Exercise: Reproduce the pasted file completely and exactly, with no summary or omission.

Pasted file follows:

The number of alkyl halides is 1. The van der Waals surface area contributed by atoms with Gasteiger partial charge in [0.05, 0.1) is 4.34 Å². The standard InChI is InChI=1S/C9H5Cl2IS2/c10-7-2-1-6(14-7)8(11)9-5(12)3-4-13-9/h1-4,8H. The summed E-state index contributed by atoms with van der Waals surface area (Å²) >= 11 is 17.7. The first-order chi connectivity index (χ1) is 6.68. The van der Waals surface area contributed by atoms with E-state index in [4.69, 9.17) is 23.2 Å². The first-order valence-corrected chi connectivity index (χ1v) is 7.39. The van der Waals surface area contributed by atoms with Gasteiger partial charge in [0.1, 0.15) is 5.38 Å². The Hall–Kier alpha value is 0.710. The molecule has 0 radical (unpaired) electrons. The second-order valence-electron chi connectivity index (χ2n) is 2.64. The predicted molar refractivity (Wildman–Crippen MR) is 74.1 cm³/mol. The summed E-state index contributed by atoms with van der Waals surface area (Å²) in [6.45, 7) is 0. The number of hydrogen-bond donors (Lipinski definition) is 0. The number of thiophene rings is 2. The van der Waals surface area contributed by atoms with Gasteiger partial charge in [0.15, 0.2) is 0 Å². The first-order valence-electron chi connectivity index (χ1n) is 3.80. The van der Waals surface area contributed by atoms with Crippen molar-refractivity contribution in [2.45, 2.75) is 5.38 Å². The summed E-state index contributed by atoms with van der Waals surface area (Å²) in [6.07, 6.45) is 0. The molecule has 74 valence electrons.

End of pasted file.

The number of alkyl halides is 1. The van der Waals surface area contributed by atoms with Gasteiger partial charge in [0.05, 0.1) is 4.34 Å². The standard InChI is InChI=1S/C9H5Cl2IS2/c10-7-2-1-6(14-7)8(11)9-5(12)3-4-13-9/h1-4,8H. The summed E-state index contributed by atoms with van der Waals surface area (Å²) >= 11 is 17.7. The first-order chi connectivity index (χ1) is 6.68. The van der Waals surface area contributed by atoms with E-state index in [4.69, 9.17) is 23.2 Å². The first-order valence-corrected chi connectivity index (χ1v) is 7.39. The van der Waals surface area contributed by atoms with Gasteiger partial charge in [0.1, 0.15) is 5.38 Å². The Hall–Kier alpha value is 0.710. The molecule has 0 radical (unpaired) electrons. The second-order valence-electron chi connectivity index (χ2n) is 2.64. The predicted molar refractivity (Wildman–Crippen MR) is 74.1 cm³/mol. The summed E-state index contributed by atoms with van der Waals surface area (Å²) in [6.45, 7) is 0. The number of hydrogen-bond donors (Lipinski definition) is 0. The number of thiophene rings is 2. The van der Waals surface area contributed by atoms with Gasteiger partial charge in [0.15, 0.2) is 0 Å². The first-order valence-electron chi connectivity index (χ1n) is 3.80. The van der Waals surface area contributed by atoms with Crippen molar-refractivity contribution in [2.45, 2.75) is 5.38 Å². The summed E-state index contributed by atoms with van der Waals surface area (Å²) in [6.07, 6.45) is 0. The molecule has 74 valence electrons.